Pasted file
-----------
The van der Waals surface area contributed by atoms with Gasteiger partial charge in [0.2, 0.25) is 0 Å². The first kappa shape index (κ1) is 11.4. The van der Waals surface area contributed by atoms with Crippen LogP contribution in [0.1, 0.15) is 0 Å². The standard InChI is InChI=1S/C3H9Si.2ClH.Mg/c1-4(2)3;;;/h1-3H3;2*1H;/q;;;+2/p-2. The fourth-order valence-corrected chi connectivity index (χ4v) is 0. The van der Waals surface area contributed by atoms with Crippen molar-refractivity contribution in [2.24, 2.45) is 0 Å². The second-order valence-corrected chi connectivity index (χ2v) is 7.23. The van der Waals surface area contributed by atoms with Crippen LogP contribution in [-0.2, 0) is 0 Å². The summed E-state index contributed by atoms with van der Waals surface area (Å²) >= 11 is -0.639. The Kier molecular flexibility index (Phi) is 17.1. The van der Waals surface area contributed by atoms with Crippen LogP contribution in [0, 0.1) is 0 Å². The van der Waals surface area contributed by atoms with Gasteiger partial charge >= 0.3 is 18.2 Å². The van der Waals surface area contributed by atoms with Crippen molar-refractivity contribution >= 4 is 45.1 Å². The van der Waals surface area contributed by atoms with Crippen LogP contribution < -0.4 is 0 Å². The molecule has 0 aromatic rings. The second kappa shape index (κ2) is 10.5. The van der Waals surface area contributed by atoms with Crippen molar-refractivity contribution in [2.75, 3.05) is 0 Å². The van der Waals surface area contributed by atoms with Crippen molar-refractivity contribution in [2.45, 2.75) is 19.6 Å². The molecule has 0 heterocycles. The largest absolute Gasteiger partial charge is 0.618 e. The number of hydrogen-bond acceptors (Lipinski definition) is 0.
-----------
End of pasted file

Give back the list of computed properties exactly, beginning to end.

The van der Waals surface area contributed by atoms with Gasteiger partial charge in [0.2, 0.25) is 0 Å². The first kappa shape index (κ1) is 11.4. The van der Waals surface area contributed by atoms with Crippen LogP contribution in [0.1, 0.15) is 0 Å². The standard InChI is InChI=1S/C3H9Si.2ClH.Mg/c1-4(2)3;;;/h1-3H3;2*1H;/q;;;+2/p-2. The fourth-order valence-corrected chi connectivity index (χ4v) is 0. The van der Waals surface area contributed by atoms with Crippen molar-refractivity contribution in [2.24, 2.45) is 0 Å². The second-order valence-corrected chi connectivity index (χ2v) is 7.23. The van der Waals surface area contributed by atoms with Crippen LogP contribution in [-0.2, 0) is 0 Å². The summed E-state index contributed by atoms with van der Waals surface area (Å²) >= 11 is -0.639. The Kier molecular flexibility index (Phi) is 17.1. The van der Waals surface area contributed by atoms with Crippen LogP contribution in [0, 0.1) is 0 Å². The van der Waals surface area contributed by atoms with Gasteiger partial charge >= 0.3 is 18.2 Å². The van der Waals surface area contributed by atoms with Crippen molar-refractivity contribution >= 4 is 45.1 Å². The van der Waals surface area contributed by atoms with Crippen LogP contribution < -0.4 is 0 Å². The molecule has 0 aromatic rings. The second kappa shape index (κ2) is 10.5. The van der Waals surface area contributed by atoms with Crippen molar-refractivity contribution in [2.75, 3.05) is 0 Å². The van der Waals surface area contributed by atoms with Crippen molar-refractivity contribution in [2.45, 2.75) is 19.6 Å². The molecule has 0 heterocycles. The largest absolute Gasteiger partial charge is 0.618 e. The number of hydrogen-bond acceptors (Lipinski definition) is 0.